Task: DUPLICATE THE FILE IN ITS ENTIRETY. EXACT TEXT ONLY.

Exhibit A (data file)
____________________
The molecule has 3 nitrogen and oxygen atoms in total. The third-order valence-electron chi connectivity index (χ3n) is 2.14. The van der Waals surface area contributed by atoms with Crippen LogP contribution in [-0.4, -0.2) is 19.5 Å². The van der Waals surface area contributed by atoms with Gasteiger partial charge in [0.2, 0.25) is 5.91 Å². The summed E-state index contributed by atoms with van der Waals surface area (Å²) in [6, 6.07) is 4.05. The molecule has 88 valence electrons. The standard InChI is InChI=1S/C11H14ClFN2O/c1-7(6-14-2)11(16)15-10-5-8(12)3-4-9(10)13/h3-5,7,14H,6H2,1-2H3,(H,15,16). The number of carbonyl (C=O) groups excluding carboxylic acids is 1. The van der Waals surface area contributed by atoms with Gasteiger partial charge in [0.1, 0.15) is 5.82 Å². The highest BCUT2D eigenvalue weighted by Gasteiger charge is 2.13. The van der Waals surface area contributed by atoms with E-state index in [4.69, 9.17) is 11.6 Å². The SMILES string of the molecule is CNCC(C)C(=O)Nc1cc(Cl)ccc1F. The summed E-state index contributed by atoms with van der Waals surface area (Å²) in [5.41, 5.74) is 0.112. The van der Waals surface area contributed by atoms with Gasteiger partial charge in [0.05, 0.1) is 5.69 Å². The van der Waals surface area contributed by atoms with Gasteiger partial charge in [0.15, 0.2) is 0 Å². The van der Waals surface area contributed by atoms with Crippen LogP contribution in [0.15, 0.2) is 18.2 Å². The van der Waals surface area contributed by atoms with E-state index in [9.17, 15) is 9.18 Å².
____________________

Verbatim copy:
The molecule has 3 nitrogen and oxygen atoms in total. The third-order valence-electron chi connectivity index (χ3n) is 2.14. The van der Waals surface area contributed by atoms with Crippen LogP contribution in [-0.4, -0.2) is 19.5 Å². The van der Waals surface area contributed by atoms with Gasteiger partial charge in [0.2, 0.25) is 5.91 Å². The summed E-state index contributed by atoms with van der Waals surface area (Å²) in [6, 6.07) is 4.05. The molecule has 88 valence electrons. The standard InChI is InChI=1S/C11H14ClFN2O/c1-7(6-14-2)11(16)15-10-5-8(12)3-4-9(10)13/h3-5,7,14H,6H2,1-2H3,(H,15,16). The number of carbonyl (C=O) groups excluding carboxylic acids is 1. The van der Waals surface area contributed by atoms with Gasteiger partial charge in [0.1, 0.15) is 5.82 Å². The highest BCUT2D eigenvalue weighted by Gasteiger charge is 2.13. The van der Waals surface area contributed by atoms with E-state index in [4.69, 9.17) is 11.6 Å². The SMILES string of the molecule is CNCC(C)C(=O)Nc1cc(Cl)ccc1F. The summed E-state index contributed by atoms with van der Waals surface area (Å²) in [5.41, 5.74) is 0.112. The van der Waals surface area contributed by atoms with Gasteiger partial charge in [0.05, 0.1) is 5.69 Å². The van der Waals surface area contributed by atoms with Gasteiger partial charge in [0.15, 0.2) is 0 Å². The van der Waals surface area contributed by atoms with Crippen LogP contribution in [0.15, 0.2) is 18.2 Å². The van der Waals surface area contributed by atoms with E-state index in [9.17, 15) is 9.18 Å².